If you pick the right goal, and then pick funding to match it, then you’re setting the right expectations. If you have an investor that wants a quick return on investment, that might not line up with your goal. You need investors that match that vision.
AFN: You talked about efficiency vs. flexibility on the panel. Elaborate on that.
CC: [At Fifth Season] we built the farm for flexibility. When we built the farm and designed it, we didn’t know what we were going to grow. We had this idea for a rack progression: crops would start out under a tight spacing and then they would grow, which over time would need larger spacing. Well, it turns out as we went along, we wanted to grow leafy greens and pursue this salad kit strategy. So we had some inefficiencies because we had racks designed for larger plants taking up more space because there are fewer rows on those racks. So, if you design a farm for flexibility, don’t be disappointed when it’s inefficient.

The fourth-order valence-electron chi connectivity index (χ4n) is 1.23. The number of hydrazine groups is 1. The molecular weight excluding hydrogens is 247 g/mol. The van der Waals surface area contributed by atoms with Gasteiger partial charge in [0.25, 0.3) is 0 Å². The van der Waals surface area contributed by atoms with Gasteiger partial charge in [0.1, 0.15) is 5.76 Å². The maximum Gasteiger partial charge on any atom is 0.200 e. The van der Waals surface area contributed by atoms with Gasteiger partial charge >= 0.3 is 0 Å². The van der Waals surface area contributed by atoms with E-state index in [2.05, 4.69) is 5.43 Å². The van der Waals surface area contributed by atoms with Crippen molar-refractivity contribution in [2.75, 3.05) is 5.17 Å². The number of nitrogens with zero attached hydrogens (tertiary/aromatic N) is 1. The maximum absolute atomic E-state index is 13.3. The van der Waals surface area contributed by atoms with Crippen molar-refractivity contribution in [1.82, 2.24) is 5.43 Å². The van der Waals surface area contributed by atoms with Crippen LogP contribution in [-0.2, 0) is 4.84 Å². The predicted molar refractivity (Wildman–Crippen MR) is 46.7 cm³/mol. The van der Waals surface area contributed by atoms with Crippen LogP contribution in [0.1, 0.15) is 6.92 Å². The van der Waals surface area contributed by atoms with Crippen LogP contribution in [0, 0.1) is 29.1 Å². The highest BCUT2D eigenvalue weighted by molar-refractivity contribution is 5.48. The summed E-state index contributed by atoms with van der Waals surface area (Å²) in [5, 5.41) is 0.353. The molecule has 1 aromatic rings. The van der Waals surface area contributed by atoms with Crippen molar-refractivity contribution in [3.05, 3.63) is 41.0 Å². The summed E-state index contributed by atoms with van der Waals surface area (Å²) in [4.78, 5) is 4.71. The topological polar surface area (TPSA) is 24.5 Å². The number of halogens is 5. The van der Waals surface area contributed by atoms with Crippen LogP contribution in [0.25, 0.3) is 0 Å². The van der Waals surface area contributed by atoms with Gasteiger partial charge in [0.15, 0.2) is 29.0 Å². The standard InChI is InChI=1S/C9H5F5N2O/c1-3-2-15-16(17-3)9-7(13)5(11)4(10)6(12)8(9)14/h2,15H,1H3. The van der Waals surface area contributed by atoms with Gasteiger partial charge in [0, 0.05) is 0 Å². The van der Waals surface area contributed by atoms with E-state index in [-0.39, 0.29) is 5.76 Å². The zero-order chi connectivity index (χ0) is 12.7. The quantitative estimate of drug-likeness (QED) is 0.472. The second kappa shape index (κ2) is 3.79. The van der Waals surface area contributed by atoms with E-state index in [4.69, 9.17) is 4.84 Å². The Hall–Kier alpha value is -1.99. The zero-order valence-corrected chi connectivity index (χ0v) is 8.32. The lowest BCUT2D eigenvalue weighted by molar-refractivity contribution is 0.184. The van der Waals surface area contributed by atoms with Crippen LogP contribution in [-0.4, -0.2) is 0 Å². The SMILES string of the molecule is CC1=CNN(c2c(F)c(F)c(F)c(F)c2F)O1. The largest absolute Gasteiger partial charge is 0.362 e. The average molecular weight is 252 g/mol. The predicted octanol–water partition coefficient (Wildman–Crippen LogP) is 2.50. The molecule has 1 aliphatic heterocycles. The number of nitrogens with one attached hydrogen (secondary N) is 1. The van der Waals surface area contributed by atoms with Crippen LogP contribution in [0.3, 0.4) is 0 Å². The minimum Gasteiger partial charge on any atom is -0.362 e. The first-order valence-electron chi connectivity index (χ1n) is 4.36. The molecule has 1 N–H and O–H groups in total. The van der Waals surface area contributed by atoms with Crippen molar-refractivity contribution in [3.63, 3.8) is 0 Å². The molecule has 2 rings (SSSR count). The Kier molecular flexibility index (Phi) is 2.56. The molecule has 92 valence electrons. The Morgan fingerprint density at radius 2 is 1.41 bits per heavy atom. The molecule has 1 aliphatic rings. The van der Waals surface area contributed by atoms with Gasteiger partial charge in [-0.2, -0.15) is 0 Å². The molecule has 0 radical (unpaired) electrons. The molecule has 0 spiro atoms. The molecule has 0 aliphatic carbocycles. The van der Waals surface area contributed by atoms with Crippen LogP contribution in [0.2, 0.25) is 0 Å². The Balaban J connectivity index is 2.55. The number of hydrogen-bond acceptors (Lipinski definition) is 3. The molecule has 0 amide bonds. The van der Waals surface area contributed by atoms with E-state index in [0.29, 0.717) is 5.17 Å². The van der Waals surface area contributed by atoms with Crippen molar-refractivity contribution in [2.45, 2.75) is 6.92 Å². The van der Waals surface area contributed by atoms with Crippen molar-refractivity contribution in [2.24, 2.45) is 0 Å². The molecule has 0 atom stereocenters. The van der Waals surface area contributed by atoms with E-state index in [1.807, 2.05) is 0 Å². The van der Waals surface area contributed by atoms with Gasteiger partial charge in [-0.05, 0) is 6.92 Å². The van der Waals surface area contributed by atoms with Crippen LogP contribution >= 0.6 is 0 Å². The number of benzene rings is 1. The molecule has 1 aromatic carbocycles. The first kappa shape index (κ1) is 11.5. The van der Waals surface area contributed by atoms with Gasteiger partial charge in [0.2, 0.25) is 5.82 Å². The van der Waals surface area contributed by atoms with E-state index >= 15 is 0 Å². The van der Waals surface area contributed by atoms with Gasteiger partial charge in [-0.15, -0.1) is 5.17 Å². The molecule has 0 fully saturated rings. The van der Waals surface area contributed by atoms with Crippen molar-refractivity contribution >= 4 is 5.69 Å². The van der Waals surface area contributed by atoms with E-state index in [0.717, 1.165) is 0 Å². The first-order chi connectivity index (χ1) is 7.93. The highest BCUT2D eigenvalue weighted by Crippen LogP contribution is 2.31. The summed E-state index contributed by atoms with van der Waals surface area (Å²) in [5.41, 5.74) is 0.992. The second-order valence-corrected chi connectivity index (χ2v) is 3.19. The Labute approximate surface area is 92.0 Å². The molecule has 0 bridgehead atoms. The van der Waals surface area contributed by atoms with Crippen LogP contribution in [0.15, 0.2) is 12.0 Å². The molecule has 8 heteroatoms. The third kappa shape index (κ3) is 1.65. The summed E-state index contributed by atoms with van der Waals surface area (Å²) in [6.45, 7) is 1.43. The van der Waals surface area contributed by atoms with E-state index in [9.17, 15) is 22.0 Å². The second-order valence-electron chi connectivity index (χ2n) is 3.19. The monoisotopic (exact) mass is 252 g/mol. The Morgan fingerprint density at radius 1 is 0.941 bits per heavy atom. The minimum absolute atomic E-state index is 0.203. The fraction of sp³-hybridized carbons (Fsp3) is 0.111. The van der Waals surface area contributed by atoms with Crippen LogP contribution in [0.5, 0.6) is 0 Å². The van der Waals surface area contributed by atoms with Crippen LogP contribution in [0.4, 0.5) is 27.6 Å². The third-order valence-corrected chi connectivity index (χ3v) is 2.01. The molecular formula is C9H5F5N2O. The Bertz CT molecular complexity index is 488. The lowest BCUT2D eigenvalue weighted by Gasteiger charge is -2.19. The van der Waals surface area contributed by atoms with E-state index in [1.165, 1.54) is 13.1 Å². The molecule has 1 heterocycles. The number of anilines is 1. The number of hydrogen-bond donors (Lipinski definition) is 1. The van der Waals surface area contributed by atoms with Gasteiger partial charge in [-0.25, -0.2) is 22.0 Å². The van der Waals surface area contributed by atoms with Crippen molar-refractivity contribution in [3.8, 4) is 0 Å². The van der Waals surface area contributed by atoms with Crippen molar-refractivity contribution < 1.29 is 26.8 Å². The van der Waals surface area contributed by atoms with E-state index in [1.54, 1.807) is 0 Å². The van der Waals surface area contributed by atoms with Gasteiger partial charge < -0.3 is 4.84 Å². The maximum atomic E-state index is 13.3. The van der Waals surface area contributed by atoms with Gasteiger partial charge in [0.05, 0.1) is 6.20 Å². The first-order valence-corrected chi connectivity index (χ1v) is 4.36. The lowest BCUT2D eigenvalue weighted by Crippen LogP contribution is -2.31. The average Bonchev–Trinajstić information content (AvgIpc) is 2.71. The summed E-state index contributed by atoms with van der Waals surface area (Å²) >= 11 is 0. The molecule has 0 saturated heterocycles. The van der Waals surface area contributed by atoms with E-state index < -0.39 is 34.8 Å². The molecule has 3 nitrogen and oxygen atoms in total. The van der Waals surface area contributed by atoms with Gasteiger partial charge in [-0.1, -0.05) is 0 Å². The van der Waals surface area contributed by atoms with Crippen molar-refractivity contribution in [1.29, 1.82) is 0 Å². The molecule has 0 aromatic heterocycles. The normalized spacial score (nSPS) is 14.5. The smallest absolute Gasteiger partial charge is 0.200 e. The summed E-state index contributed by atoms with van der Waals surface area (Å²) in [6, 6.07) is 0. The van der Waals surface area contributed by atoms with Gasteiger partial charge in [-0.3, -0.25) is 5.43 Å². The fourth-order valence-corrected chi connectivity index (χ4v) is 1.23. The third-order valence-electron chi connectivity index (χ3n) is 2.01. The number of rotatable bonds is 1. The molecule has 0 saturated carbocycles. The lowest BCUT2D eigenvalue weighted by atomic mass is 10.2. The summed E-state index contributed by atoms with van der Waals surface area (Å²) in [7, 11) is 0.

That’s what I mean about lining up goals with where you’re trying to go. If you need efficiency, you build a farm for efficiency. We were going to do that in Columbus. That would have been a completely different facility from an efficiency standpoint, because we didn’t need the flexibility anymore.
AFN: Should vertical farming startups build or buy their tech?
CC: Only spend the time inventing what you need to invent; you don’t have to reinvent the wheel on everything, or inventing for the sake of invention. It’s a waste of time, and it burns a lot of capital and time when you could just buy a solution that’s off the shelf and will work.